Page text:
Date of Conferral







Jana Price-Sharps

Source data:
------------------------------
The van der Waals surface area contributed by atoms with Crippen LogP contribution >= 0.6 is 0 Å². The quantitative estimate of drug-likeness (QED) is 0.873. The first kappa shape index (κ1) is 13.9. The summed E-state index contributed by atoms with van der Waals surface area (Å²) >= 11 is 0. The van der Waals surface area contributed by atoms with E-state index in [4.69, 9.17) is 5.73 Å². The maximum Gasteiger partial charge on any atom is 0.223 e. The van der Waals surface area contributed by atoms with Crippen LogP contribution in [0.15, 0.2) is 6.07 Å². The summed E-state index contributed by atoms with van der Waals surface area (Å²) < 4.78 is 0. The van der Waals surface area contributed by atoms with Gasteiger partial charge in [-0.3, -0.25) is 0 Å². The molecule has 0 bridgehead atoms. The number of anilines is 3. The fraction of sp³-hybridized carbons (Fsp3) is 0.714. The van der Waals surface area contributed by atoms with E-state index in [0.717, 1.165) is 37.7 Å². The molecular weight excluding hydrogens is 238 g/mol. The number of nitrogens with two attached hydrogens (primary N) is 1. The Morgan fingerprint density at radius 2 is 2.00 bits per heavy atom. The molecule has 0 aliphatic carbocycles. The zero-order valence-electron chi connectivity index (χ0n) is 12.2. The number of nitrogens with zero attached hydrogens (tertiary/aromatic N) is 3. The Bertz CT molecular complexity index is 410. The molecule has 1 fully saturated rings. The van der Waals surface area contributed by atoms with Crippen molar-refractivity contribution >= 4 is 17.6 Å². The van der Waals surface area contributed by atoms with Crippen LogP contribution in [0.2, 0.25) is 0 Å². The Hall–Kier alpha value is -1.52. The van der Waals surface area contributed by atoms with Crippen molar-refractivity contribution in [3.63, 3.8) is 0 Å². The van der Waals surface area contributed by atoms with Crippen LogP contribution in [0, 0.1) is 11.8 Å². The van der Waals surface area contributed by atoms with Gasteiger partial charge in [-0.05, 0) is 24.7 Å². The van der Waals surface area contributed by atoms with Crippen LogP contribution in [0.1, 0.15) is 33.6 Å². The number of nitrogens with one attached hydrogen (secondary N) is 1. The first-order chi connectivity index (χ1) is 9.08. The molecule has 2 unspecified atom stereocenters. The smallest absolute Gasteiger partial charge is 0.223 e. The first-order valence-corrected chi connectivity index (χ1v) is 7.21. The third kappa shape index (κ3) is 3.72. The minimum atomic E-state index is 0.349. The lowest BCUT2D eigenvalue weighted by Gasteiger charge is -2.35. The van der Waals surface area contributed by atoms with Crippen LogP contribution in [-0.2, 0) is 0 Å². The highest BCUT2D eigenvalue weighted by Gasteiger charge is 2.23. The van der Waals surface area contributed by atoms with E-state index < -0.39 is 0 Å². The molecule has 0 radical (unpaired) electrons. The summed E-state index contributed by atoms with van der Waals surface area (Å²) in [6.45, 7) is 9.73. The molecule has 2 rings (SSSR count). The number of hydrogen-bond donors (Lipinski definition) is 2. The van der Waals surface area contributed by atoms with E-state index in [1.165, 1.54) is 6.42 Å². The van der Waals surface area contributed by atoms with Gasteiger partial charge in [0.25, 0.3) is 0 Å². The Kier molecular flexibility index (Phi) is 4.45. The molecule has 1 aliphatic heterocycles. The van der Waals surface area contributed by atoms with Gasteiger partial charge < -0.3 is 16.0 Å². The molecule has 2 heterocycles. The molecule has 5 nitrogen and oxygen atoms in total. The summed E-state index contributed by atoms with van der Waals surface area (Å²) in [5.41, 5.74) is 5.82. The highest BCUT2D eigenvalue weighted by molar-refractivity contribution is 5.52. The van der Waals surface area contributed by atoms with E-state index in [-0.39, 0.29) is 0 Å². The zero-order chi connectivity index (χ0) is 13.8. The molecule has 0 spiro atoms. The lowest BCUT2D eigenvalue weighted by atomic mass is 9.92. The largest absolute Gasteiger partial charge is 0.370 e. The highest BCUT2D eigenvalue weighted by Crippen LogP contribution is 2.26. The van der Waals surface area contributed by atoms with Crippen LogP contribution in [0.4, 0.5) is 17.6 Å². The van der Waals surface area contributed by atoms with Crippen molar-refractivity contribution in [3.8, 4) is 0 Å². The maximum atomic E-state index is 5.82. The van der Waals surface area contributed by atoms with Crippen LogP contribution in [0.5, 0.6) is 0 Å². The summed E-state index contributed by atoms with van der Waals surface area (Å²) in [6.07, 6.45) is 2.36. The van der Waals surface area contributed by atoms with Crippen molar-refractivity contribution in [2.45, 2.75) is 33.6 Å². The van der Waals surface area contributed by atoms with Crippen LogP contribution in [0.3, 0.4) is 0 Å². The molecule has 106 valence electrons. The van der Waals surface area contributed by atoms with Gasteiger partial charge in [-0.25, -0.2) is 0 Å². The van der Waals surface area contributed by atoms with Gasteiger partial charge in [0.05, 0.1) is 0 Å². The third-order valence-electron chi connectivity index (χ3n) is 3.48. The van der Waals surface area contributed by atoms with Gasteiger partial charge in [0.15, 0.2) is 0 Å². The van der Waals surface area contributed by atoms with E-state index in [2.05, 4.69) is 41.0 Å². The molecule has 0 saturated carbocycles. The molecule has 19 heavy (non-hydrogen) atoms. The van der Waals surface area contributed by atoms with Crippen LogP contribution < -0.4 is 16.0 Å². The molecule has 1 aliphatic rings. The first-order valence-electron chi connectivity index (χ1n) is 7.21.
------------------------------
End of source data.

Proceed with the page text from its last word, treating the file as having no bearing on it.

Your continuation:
Researchers have found that law enforcement officers often experience stress. The purpose of this quantitative study was to determine if the size of the law enforcement agency (small, medium, or large) had any significant influence on how police officers perceive stress in their profession from a cognitive appraisal perspective with regards to Administrative/Organizational Pressure, Physical/Psychological Threats, and Lack of Support. Members of law enforcement (N = 144) from Utah and New York were surveyed utilizing Spielberger et al.'s Police Stress Survey. Archival data were provided by the National Police Suicide Foundation. Stress index scores were calculated manually for each survey completed, and then 3 separate ANOVAs were conducted to test the hypothesis. The results showed that officers from medium-sized departments perceive greater amounts of stress than those in large or small departments in the area of administrative/organizational pressure, while officers from large police departments perceived greater amounts of stress than their counterparts in small and medium-sized agencies in the areas of physical/psychological threats and lack of support. This study has implications for positive social change: understanding the stressors that police officer's face each day can help forensic psychologists understand the methods necessary to repair the strained relationship between the community and members of law enforcement; understanding the stressors can also open a pathway for researchers to begin the process of developing more a productive dialogue between police officers, their departmental leaders, and the communities they protect, which should begin during the early phases of academy training.